Document GB-A-2 280 656 describes a heat-shrink sleeve presenting in entirely conventional manner a tear-off strip arranged along a generator line of the sleeve.

In addition, document WO-A-97/28062 describes a wrapper having a narrow pocket. There is no question of seeking to provide a smooth face.

Document U.S. Pat. No. 5,775,019 describes a heat-shrink sleeve having two juxtaposed compartments, one of which is optionally removable and does not wrap the article, thus being free to perform some auxiliary function (a pocket for housing instructions or gloves, or a handle provided by cutouts that coincide).

Finally, mention can be made of other documents that illustrate the technological background, and that do not relate directly to heat-shrink sleeves.

For wrappers made of paper, reference can thus be made to JP-A-08 058 756 which describes a connecting bridge between two edges of a paper sleeve, the bridge being provided by a segment of heat-shrink strip (on shrinking, the paper sleeve is thus tightened by the circumferential size of the strip segment shrinking), and to JP-A-04 018 250 which describes two folded reinforced strips of paper secured to either side of an article, and having a free end that is detachable in order to form two flaps that lie face over face and constitute a handle for taking hold of the article.

For rubber wrappers, reference can be made to document U.S. Pat. No. 4,796,937 which describes a rubber sleeve closed onto a bottle and presenting a projection that acts as a handle for grasping. The facing edges are bonded together to form the wrapping cylinder.

OBJECT OF THE INVENTION

An object of the invention is to devise a higher-performance wrapper for article-packaging article(s), that does not present the above-mentioned drawbacks inherent to the presence of a heat-sealed or adhesively-bonded overlap between end zones of a film that has been folded in half.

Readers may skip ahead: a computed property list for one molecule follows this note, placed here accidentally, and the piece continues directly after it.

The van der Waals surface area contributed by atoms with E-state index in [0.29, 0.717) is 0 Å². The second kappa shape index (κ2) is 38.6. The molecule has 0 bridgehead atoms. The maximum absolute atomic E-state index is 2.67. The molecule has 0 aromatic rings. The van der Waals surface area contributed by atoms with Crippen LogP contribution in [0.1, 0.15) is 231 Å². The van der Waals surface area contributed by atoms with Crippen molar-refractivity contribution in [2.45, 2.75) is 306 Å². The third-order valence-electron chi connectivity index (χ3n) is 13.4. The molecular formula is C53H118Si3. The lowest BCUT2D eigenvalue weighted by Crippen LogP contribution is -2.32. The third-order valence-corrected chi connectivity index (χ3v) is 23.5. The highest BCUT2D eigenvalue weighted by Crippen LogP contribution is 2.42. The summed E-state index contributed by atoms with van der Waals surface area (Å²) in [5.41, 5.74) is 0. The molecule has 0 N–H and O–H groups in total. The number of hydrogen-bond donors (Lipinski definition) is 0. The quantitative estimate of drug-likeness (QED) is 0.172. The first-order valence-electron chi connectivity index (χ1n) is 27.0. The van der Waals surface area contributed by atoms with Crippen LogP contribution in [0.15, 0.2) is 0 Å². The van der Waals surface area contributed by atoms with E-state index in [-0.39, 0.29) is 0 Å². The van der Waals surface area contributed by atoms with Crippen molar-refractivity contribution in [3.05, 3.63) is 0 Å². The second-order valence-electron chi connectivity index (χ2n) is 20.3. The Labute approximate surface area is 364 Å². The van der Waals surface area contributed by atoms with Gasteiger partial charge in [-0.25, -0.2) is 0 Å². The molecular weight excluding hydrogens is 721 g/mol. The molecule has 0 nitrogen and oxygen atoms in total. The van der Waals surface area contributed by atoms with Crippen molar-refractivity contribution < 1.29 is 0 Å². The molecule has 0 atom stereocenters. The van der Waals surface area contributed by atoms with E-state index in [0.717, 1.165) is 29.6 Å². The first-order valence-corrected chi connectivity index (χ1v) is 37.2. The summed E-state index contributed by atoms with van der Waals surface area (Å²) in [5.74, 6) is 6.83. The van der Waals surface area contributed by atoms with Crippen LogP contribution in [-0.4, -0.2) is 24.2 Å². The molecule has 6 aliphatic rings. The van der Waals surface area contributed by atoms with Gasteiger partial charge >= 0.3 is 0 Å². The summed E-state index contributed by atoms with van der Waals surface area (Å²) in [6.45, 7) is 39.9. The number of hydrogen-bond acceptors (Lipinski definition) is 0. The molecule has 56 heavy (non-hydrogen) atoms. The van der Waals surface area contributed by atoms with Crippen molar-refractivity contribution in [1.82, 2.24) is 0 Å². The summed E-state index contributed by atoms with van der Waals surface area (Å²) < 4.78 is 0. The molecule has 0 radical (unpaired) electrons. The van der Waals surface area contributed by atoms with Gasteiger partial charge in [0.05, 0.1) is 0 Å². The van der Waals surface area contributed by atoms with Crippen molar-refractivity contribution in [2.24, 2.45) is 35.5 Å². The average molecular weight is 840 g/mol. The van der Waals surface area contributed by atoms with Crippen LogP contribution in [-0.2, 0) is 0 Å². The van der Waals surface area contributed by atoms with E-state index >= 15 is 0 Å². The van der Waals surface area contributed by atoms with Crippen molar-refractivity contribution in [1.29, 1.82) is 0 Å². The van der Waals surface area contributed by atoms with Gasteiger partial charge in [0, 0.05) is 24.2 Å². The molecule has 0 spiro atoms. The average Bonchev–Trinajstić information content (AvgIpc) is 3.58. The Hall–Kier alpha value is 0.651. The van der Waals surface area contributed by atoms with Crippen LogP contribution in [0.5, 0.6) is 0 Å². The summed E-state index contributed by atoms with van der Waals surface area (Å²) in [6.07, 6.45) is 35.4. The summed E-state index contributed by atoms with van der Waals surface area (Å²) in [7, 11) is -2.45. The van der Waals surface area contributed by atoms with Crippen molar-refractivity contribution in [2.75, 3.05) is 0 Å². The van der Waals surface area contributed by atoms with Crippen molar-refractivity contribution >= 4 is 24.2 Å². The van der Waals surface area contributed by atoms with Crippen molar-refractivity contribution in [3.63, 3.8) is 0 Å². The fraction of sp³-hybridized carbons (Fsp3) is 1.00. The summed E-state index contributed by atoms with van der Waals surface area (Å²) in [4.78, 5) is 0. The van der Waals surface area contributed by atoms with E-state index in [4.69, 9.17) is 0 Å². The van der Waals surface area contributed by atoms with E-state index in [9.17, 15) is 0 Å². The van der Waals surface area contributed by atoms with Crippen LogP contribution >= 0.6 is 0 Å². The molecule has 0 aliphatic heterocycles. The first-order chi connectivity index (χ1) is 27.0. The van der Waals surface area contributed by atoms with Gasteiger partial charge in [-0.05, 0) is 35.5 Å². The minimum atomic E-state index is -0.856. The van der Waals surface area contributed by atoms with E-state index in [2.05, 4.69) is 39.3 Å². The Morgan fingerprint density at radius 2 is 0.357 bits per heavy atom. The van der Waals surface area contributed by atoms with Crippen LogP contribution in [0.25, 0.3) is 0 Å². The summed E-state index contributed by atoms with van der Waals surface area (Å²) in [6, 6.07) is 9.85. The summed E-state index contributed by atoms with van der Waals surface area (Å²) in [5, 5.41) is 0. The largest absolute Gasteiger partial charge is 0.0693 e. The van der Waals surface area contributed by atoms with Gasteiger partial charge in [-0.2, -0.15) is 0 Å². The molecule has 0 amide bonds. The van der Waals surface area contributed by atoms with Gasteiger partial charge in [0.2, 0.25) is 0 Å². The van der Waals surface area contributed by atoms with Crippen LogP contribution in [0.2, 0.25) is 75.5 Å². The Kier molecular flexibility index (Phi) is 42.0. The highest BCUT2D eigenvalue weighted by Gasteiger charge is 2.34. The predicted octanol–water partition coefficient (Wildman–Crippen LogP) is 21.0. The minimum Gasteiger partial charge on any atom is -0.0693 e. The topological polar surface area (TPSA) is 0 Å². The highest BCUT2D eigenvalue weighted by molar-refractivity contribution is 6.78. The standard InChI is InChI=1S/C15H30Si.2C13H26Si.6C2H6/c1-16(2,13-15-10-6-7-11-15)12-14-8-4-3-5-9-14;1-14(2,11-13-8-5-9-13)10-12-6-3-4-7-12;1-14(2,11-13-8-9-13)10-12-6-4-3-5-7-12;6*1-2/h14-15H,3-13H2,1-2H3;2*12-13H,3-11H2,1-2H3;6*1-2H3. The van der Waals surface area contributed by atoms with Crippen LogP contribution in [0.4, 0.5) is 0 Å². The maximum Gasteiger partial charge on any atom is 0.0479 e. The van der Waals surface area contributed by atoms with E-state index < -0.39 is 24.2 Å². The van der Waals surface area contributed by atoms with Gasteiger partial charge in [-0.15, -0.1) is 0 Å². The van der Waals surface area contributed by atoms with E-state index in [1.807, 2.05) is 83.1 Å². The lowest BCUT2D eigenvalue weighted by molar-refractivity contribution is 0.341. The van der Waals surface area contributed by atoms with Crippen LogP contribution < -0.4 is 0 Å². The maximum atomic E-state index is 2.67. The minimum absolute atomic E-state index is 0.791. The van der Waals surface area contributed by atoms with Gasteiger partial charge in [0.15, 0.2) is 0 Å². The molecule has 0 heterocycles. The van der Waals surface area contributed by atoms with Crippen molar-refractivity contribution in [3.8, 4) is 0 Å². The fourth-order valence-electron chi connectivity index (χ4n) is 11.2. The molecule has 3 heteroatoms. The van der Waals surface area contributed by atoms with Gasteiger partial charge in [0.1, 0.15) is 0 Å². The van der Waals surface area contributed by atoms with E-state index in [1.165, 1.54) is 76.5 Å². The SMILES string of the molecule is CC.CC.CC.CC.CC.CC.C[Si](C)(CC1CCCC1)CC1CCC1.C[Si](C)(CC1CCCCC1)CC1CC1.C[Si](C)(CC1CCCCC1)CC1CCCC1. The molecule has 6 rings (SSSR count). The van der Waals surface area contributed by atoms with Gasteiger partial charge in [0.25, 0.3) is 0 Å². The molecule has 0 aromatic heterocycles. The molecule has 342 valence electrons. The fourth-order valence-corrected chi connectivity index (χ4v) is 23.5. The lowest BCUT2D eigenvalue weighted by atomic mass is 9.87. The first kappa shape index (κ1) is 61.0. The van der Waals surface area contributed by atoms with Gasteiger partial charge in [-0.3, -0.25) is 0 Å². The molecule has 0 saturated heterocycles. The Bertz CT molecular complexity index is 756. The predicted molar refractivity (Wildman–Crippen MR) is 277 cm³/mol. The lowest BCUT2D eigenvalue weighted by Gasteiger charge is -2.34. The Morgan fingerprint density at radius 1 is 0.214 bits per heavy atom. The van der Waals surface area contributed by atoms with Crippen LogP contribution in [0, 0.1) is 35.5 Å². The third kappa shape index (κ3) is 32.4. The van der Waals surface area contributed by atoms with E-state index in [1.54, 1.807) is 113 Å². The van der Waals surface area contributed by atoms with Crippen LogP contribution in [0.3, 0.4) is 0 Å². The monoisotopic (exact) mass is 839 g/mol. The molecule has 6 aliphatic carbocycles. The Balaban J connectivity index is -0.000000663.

GENERAL DEFINITION OF THE INVENTION

According to the invention, this problem is solved by an article-packaging wrapper, the wrapper being constituted by a sleeve of heat-shrink plastics material for shrinking onto the packaged article(s), said sleeve being obtained from a film folded in half and closed by uniting the two end zones concerned, said end zones having facing free edges that are essentially touching, and being united by an overlap strip adhering to said zones on one face of the sleeve on either side of the two facing free edges, the other face of said sleeve then being essentially smooth.

In a particular embodiment, the overlap strip adheres to the end zones on the outside face of the sleeve, the inside face of said sleeve being essentially smooth. In particular, the essentially smooth inside face of the sleeve is decorated, the decoration being visible from the outside by transparency.

The presence of an essentially smooth inside face avoids any risk of articles being scratched in the event of the walls of an article being fragile or shiny.

In a variant, provision can be made for the overlap strip to adhere to the end zones on the inside face of the sleeve, the outside face of said sleeve being essentially smooth.